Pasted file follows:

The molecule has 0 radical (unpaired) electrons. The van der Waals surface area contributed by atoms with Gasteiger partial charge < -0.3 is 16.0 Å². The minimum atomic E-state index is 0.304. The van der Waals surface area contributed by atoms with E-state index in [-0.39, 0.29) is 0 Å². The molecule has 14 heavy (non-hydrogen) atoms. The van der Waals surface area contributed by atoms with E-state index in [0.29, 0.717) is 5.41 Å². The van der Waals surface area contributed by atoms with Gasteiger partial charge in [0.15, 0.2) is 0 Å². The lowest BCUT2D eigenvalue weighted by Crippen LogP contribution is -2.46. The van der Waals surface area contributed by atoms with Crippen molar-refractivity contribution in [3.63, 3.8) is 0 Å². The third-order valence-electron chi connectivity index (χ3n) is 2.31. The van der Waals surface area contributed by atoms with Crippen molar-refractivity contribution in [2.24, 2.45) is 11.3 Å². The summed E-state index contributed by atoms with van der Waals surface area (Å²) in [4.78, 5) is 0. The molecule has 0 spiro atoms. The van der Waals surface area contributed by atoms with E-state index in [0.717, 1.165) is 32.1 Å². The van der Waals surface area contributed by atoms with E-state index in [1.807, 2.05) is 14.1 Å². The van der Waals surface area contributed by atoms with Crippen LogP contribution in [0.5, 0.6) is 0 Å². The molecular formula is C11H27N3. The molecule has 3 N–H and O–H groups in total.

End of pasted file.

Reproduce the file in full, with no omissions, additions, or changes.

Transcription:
The molecule has 0 radical (unpaired) electrons. The van der Waals surface area contributed by atoms with Gasteiger partial charge < -0.3 is 16.0 Å². The minimum atomic E-state index is 0.304. The van der Waals surface area contributed by atoms with E-state index in [-0.39, 0.29) is 0 Å². The molecule has 14 heavy (non-hydrogen) atoms. The van der Waals surface area contributed by atoms with E-state index in [0.29, 0.717) is 5.41 Å². The van der Waals surface area contributed by atoms with Gasteiger partial charge in [0.15, 0.2) is 0 Å². The lowest BCUT2D eigenvalue weighted by Crippen LogP contribution is -2.46. The van der Waals surface area contributed by atoms with Crippen molar-refractivity contribution in [3.63, 3.8) is 0 Å². The third-order valence-electron chi connectivity index (χ3n) is 2.31. The van der Waals surface area contributed by atoms with Crippen molar-refractivity contribution in [2.24, 2.45) is 11.3 Å². The summed E-state index contributed by atoms with van der Waals surface area (Å²) in [4.78, 5) is 0. The molecule has 0 spiro atoms. The van der Waals surface area contributed by atoms with E-state index in [0.717, 1.165) is 32.1 Å². The van der Waals surface area contributed by atoms with E-state index in [1.807, 2.05) is 14.1 Å². The van der Waals surface area contributed by atoms with Crippen LogP contribution in [0.5, 0.6) is 0 Å². The molecular formula is C11H27N3. The molecule has 3 N–H and O–H groups in total.